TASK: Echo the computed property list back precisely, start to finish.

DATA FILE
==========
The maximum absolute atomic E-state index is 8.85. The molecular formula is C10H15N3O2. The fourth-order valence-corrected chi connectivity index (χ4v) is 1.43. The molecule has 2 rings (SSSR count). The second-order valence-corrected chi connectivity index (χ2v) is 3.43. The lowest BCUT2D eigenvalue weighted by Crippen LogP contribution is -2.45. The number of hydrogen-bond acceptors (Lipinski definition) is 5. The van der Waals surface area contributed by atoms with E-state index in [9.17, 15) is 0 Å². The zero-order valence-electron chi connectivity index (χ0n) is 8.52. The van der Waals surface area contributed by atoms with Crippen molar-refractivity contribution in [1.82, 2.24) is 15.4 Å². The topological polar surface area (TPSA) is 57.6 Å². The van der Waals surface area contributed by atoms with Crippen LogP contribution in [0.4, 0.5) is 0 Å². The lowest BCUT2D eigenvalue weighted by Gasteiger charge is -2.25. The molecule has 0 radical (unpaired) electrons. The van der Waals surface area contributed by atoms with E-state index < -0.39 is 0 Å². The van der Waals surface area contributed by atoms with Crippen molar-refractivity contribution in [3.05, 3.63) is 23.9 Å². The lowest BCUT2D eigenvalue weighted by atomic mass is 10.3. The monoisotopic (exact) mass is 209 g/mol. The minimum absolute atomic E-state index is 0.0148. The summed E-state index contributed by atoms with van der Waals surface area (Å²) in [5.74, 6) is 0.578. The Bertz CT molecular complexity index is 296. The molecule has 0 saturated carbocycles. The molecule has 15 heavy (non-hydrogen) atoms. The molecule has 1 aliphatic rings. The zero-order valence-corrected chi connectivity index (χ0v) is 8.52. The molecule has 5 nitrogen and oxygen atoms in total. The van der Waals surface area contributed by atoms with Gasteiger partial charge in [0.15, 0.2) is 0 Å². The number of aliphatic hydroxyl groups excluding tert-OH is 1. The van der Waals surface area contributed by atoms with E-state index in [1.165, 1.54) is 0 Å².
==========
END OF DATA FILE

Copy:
The maximum absolute atomic E-state index is 8.85. The molecular formula is C10H15N3O2. The fourth-order valence-corrected chi connectivity index (χ4v) is 1.43. The molecule has 2 rings (SSSR count). The second-order valence-corrected chi connectivity index (χ2v) is 3.43. The lowest BCUT2D eigenvalue weighted by Crippen LogP contribution is -2.45. The number of hydrogen-bond acceptors (Lipinski definition) is 5. The van der Waals surface area contributed by atoms with E-state index in [9.17, 15) is 0 Å². The zero-order valence-electron chi connectivity index (χ0n) is 8.52. The van der Waals surface area contributed by atoms with Crippen molar-refractivity contribution in [1.82, 2.24) is 15.4 Å². The topological polar surface area (TPSA) is 57.6 Å². The van der Waals surface area contributed by atoms with Crippen LogP contribution in [0.4, 0.5) is 0 Å². The lowest BCUT2D eigenvalue weighted by Gasteiger charge is -2.25. The molecule has 0 radical (unpaired) electrons. The van der Waals surface area contributed by atoms with E-state index < -0.39 is 0 Å². The van der Waals surface area contributed by atoms with Crippen molar-refractivity contribution in [3.05, 3.63) is 23.9 Å². The lowest BCUT2D eigenvalue weighted by atomic mass is 10.3. The monoisotopic (exact) mass is 209 g/mol. The minimum absolute atomic E-state index is 0.0148. The summed E-state index contributed by atoms with van der Waals surface area (Å²) in [5.74, 6) is 0.578. The Bertz CT molecular complexity index is 296. The molecule has 0 saturated carbocycles. The molecule has 15 heavy (non-hydrogen) atoms. The molecule has 1 aliphatic rings. The zero-order valence-corrected chi connectivity index (χ0v) is 8.52. The molecule has 5 nitrogen and oxygen atoms in total. The van der Waals surface area contributed by atoms with Gasteiger partial charge in [0.15, 0.2) is 0 Å². The number of aliphatic hydroxyl groups excluding tert-OH is 1. The van der Waals surface area contributed by atoms with E-state index in [1.165, 1.54) is 0 Å².